The news that TV personality Katie Price is considering moving her disabled son Harvey into residential care because she is finding it increasingly difficult to cope with him, has struck a chord with many people.
The disability rights campaigner and mother-of-five said Harvey, who is 16, sometimes scares her other children and “is a danger to himself”.
The BBC’s Victoria Derbyshire programme heard from three other families with disabled children who face similar dilemmas.
‘We don’t regret it’
“It was a really difficult decision,” Ros Aspinall says, about the choice to move her daughter into residential care.
Stacy was born with a part of her brain missing.
She is 31 this year but has the mental age of a six-month-old baby – she cannot walk or talk.
“She needs 24/7 assistance. There is the continual care – change of clothes, change of nappies,” she explains.
“And when you’ve got other children, trying to balance the care your child with special needs has with them – no matter how hard you try – your other children do lose out.”
Stacy stayed in the family home until early adulthood – but as time went on, caring for her became physically more difficult.
Due to a lack of facilities, she needed to be carried upstairs and hoisted into the bath.
“That’s why we quickly came to a decision as a family that we needed help,” she says, admitting she was scared at first by the thought of residential care.
But she does not regret her decision.
“We know when she’s [around staff], she smiles, she’s happy. So we know she is well cared for.”
Stacy’s sister Abi, 25, also says the staff provide care that goes beyond what the family were able to give.
“She goes to Disneyland, abseiling, swimming lessons – always got something on the go.
“That’s not something we could provide for her.”
‘Thought of residential care frightening’
Lyndon and his wife have both given up work to take care of their son.
Matthew, 14, has a rare disorder called Phelan-McDermid Syndrome and needs “two-to-one” care to manage his challenging behaviour – which means two carers at all times.
Lyndon says he can “absolutely relate” to Katie Price, as, like Harvey, Matthew has broken countless iPads and TVs.
Originally Lyndon tried respite services – which allow parents a break from caring for their child, often for a day or two at a time.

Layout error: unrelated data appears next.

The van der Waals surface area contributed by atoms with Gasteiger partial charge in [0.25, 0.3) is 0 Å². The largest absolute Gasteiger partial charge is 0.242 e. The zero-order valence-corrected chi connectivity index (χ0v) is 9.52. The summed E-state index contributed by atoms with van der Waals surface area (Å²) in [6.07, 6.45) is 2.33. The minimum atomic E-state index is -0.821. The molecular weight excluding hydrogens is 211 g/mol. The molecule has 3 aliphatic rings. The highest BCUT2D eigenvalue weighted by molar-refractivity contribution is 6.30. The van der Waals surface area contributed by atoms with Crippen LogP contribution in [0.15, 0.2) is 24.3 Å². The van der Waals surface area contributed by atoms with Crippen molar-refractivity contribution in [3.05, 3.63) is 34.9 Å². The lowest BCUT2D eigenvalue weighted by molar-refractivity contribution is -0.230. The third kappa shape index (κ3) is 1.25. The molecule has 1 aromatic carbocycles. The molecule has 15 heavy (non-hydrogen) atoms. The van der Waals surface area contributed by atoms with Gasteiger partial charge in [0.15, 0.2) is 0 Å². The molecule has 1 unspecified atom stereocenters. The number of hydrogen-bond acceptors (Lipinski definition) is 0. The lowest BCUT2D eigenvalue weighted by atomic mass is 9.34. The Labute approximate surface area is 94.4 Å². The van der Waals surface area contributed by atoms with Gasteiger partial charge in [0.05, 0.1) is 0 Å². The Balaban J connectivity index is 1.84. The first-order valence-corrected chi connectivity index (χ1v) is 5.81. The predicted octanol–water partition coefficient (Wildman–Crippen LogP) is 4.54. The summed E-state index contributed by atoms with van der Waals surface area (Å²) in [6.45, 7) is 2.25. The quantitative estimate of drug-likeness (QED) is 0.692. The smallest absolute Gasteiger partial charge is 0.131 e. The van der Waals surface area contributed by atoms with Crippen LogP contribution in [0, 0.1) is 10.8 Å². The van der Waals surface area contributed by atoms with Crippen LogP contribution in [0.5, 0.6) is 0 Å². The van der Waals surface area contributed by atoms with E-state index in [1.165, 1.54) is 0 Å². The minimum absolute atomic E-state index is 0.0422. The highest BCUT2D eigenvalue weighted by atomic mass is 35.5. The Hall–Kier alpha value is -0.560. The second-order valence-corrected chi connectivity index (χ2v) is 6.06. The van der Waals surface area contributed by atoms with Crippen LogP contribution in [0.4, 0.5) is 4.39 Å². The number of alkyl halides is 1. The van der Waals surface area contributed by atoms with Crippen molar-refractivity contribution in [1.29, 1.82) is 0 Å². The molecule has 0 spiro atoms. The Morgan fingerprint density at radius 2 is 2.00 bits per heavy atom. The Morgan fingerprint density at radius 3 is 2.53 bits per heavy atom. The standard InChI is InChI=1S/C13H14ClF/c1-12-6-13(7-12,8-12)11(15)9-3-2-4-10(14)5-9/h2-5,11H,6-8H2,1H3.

“But you get a mix of children who don’t always get on,” he explains. “They use agency staff too – so you don’t always know who’ll they’ll get, and that will cause anxiety for children.”
Instead he has organised personal carers, who look after Matthew and take him to activities.
He says this could be another option for Katie Price.
Lyndon does not want Matthew to go into residential care, describing it as “frightening” as he would miss his son and worry about him.
He says it may be a possibility one day, but fears it would mean his son would have to live many miles away, as there are few residential care homes in Devon and Cornwall.
But he says whatever he decides, he will encounter negative comments.
Some parents have told him his son should be in residential care so he and his wife can have a life.
Others have told him they “don’t care about [Matthew], because we put him into respite”.
He says no one should judge “until you’ve been there and done it”.
How can residential care help?
Emma Horne, a national director at Action for Children, said children as young as seven were placed in their residential homes, which operate throughout the UK.
She told the Victoria Derbyshire programme the charity always looked to ensure families were included from the start, and that children were allocated key workers who were with them throughout their stay, where possible.
For children such as Katie Price’s son Harvey, who can show episodes of violence, Ms Horne explained that the job of carers was to help them understand and manage the triggers.
“With some children, three members of staff are working with them,” she added.
The children can stay in residential care until 19, when it becomes “really critical” to help them transition into life back with the family, or in adult services placement.
But for others the best solution may be a respite service – where they stay three or four nights a week, before returning to their family, she said.
‘He has absolutely thrived’
Debbie Andrioli’s son Matthew was diagnosed with Asperger’s syndrome when he was four.
“As he got older he got severe anxiety about going to school,” she explains, due to the class sizes, noise and unpredictability of lessons.
“He was refusing to go to school in the mornings, which impacted on his brother. My husband had to change his work hours.”
Now Matthew boards at a residential school, which she says is “absolutely fantastic”.
“His quality of life has improved tremendously.
“When he was at home he had no social life, he didn’t want to go out anywhere, he was too anxious. Since he’s been at the residential school he’s absolutely thrived.
“He’s done the Duke of Edinburgh Award, he’s learned life-saving, he’s been on trips to Brussels and Edinburgh.”
And, she explains, the support the school is able to give him will greatly benefit his development.
“He gets support in social and communication skills; speech and language support,” she adds. “It’s available for him as and when he needs it.”